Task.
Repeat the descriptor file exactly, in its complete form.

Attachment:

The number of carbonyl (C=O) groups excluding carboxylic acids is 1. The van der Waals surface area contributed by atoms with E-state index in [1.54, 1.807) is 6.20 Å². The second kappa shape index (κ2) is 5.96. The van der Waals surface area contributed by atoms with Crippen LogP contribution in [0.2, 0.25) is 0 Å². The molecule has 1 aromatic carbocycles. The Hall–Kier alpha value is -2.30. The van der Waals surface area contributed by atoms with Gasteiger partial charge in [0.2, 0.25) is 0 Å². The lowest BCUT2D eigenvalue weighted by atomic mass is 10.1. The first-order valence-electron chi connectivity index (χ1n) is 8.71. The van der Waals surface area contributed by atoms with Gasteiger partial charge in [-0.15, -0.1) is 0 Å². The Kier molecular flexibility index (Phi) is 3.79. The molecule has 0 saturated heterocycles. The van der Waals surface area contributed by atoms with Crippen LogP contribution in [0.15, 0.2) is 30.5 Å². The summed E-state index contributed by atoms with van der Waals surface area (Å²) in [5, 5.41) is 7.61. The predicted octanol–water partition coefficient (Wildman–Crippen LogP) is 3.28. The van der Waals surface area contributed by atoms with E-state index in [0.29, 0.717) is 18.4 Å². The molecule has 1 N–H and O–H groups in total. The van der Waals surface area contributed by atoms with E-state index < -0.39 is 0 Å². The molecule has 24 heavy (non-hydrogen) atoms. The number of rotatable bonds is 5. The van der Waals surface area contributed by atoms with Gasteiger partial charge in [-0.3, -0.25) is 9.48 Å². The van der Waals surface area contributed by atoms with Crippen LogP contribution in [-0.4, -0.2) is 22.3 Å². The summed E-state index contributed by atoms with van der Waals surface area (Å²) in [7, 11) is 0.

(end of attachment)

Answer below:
The number of carbonyl (C=O) groups excluding carboxylic acids is 1. The van der Waals surface area contributed by atoms with E-state index in [1.54, 1.807) is 6.20 Å². The second kappa shape index (κ2) is 5.96. The van der Waals surface area contributed by atoms with Crippen LogP contribution in [0.2, 0.25) is 0 Å². The molecule has 1 aromatic carbocycles. The Hall–Kier alpha value is -2.30. The van der Waals surface area contributed by atoms with Gasteiger partial charge in [0.2, 0.25) is 0 Å². The lowest BCUT2D eigenvalue weighted by atomic mass is 10.1. The first-order valence-electron chi connectivity index (χ1n) is 8.71. The van der Waals surface area contributed by atoms with Gasteiger partial charge in [-0.15, -0.1) is 0 Å². The Kier molecular flexibility index (Phi) is 3.79. The molecule has 0 saturated heterocycles. The van der Waals surface area contributed by atoms with Crippen LogP contribution in [0.15, 0.2) is 30.5 Å². The summed E-state index contributed by atoms with van der Waals surface area (Å²) in [5, 5.41) is 7.61. The predicted octanol–water partition coefficient (Wildman–Crippen LogP) is 3.28. The van der Waals surface area contributed by atoms with E-state index in [0.29, 0.717) is 18.4 Å². The molecule has 1 N–H and O–H groups in total. The van der Waals surface area contributed by atoms with E-state index < -0.39 is 0 Å². The molecule has 24 heavy (non-hydrogen) atoms. The number of rotatable bonds is 5. The van der Waals surface area contributed by atoms with Gasteiger partial charge in [-0.3, -0.25) is 9.48 Å². The van der Waals surface area contributed by atoms with Crippen LogP contribution in [-0.4, -0.2) is 22.3 Å². The summed E-state index contributed by atoms with van der Waals surface area (Å²) in [7, 11) is 0.